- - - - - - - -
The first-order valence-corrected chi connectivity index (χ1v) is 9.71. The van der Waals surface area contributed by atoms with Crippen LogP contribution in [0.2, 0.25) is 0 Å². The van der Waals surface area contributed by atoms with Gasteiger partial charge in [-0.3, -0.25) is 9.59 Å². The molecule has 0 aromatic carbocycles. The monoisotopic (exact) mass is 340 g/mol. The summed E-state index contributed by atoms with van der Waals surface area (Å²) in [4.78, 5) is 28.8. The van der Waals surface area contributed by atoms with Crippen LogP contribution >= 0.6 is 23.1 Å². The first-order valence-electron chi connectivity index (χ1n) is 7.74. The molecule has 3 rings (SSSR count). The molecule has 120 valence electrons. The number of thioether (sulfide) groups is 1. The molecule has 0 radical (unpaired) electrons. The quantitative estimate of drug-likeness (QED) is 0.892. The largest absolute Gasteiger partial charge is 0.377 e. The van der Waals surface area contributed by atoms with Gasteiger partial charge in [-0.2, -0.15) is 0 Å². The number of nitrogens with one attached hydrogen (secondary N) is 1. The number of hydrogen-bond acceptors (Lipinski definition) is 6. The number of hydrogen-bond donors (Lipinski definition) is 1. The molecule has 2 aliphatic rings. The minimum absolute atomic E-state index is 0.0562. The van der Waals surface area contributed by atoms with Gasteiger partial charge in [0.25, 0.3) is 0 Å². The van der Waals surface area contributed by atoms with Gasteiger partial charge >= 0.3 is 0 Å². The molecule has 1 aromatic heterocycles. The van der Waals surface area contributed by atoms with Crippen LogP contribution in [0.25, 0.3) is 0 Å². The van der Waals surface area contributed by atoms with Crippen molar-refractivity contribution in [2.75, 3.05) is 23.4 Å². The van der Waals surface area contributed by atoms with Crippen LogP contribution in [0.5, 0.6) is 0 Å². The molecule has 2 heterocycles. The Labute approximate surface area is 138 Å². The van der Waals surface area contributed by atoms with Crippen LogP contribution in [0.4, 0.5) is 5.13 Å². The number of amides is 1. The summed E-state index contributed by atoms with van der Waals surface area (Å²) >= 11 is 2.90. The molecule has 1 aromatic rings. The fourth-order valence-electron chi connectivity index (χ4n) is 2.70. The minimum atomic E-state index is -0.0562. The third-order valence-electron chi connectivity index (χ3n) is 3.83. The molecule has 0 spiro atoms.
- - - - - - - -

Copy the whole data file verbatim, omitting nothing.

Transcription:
The first-order valence-corrected chi connectivity index (χ1v) is 9.71. The van der Waals surface area contributed by atoms with Crippen LogP contribution in [0.2, 0.25) is 0 Å². The van der Waals surface area contributed by atoms with Gasteiger partial charge in [-0.3, -0.25) is 9.59 Å². The molecule has 0 aromatic carbocycles. The monoisotopic (exact) mass is 340 g/mol. The summed E-state index contributed by atoms with van der Waals surface area (Å²) in [4.78, 5) is 28.8. The van der Waals surface area contributed by atoms with Crippen LogP contribution >= 0.6 is 23.1 Å². The first-order valence-electron chi connectivity index (χ1n) is 7.74. The molecule has 3 rings (SSSR count). The molecule has 120 valence electrons. The number of thioether (sulfide) groups is 1. The molecule has 0 radical (unpaired) electrons. The quantitative estimate of drug-likeness (QED) is 0.892. The largest absolute Gasteiger partial charge is 0.377 e. The van der Waals surface area contributed by atoms with Gasteiger partial charge in [-0.2, -0.15) is 0 Å². The number of nitrogens with one attached hydrogen (secondary N) is 1. The number of hydrogen-bond acceptors (Lipinski definition) is 6. The number of hydrogen-bond donors (Lipinski definition) is 1. The molecule has 2 aliphatic rings. The minimum absolute atomic E-state index is 0.0562. The van der Waals surface area contributed by atoms with Gasteiger partial charge in [0.25, 0.3) is 0 Å². The van der Waals surface area contributed by atoms with Gasteiger partial charge >= 0.3 is 0 Å². The molecule has 1 aromatic heterocycles. The van der Waals surface area contributed by atoms with Crippen LogP contribution in [0.25, 0.3) is 0 Å². The van der Waals surface area contributed by atoms with Crippen molar-refractivity contribution in [2.75, 3.05) is 23.4 Å². The van der Waals surface area contributed by atoms with Crippen LogP contribution in [0.5, 0.6) is 0 Å². The molecule has 2 heterocycles. The Labute approximate surface area is 138 Å². The van der Waals surface area contributed by atoms with Crippen LogP contribution in [0.4, 0.5) is 5.13 Å². The number of amides is 1. The summed E-state index contributed by atoms with van der Waals surface area (Å²) >= 11 is 2.90. The molecule has 1 aromatic rings. The fourth-order valence-electron chi connectivity index (χ4n) is 2.70. The minimum atomic E-state index is -0.0562. The third-order valence-electron chi connectivity index (χ3n) is 3.83. The molecule has 0 spiro atoms.